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texas's prison population has fallen 20% since 2007. you're seeing, you know, people like newt gingrich, rand paul, call for a repeal of mandatory minimums. and you know, they're kind of shifting a lot of conservative states right now. there's a group called right on crime that's really kind of leading the way in this. >> and you mentioned rand paul. he spoke about judge lewis, who's here at the table. let's take a listen to that and get your response. >> federal judge timothy lewis recalls a case where he had to send a 19-year-old to prison for conspiracy. what was the conspiracy? the young man was in a car where drugs were found. i don't know about you, and this is judge lewis, but i'm pretty sure one of us might have been in a car in our youth at one point in time where there might have been drugs in the car. zblunlg lewis, your take there? >> you know, when senator paul made those remarks, i got a call from a colleague of mine at my law firm who said, i never thought the day would come when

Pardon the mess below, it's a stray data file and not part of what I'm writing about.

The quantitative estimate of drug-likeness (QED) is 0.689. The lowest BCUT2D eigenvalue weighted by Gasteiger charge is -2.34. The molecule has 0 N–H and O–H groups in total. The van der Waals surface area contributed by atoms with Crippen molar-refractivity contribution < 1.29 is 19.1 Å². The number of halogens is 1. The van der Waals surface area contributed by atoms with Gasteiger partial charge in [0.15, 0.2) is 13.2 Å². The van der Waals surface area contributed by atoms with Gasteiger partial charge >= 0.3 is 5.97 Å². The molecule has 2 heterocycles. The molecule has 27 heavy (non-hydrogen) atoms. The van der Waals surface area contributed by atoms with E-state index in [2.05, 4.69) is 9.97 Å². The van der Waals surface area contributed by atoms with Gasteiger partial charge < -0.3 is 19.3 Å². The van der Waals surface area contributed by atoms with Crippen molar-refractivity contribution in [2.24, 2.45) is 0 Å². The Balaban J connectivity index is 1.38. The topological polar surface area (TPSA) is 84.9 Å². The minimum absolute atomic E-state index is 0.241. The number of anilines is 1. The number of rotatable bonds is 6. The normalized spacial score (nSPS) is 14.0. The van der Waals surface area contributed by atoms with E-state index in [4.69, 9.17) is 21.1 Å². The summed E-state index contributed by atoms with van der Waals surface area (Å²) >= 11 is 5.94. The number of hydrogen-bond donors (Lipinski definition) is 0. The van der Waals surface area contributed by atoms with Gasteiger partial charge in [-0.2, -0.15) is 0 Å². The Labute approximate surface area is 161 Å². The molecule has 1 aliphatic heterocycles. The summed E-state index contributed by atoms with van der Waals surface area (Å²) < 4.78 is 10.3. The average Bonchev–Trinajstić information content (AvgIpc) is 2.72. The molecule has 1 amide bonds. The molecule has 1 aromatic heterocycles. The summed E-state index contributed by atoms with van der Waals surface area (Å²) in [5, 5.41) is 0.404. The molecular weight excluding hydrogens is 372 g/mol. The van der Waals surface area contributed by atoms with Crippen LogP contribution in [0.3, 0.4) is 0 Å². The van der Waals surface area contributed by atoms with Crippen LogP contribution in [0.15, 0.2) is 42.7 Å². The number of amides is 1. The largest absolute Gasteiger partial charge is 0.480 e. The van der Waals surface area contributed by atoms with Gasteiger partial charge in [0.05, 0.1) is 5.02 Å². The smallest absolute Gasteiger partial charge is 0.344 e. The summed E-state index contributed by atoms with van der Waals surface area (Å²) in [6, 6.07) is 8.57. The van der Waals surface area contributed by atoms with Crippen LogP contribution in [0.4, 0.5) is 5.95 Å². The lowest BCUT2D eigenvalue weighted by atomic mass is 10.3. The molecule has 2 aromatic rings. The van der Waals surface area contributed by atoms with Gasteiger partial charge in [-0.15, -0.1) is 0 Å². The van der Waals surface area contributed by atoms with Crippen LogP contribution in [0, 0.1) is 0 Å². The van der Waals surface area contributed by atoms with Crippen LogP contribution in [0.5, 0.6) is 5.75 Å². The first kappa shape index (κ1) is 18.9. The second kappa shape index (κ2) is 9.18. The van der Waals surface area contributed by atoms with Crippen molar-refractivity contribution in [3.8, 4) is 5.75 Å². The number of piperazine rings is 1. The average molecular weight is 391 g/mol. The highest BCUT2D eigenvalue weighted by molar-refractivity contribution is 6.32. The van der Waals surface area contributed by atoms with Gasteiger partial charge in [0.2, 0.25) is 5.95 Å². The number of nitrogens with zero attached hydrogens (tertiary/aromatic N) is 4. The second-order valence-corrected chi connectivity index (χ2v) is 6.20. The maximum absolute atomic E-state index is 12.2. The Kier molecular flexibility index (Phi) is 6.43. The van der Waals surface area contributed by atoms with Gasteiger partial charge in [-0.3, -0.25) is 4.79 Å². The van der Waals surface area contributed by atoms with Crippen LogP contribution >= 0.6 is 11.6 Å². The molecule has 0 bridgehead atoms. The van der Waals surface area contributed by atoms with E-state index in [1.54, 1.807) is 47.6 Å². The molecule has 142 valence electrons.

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rand paul would be quoting tim lewis. but i think that for those of us who care deeply about this issue and have been writing and working and fighting for reform, we don't care where the support comes from. it doesn't matter. it doesn't matter to people like weldon angelos who's serving 55 years in federal prison for selling marijuana on three occasions, a total amount of $350 worth of marijuana, because he had a firearm, allegedly, on his person at the time. weldon angelos doesn't care if it comes from senator paul, senator durbin, tim lewis or anyone else. but this is a welcome convergence, i think, of ideologies at a time when more, greater bipartisanship is truly needed. i think that senator paul and many on the conservative side of the aisle have recognized that it is very difficult to make the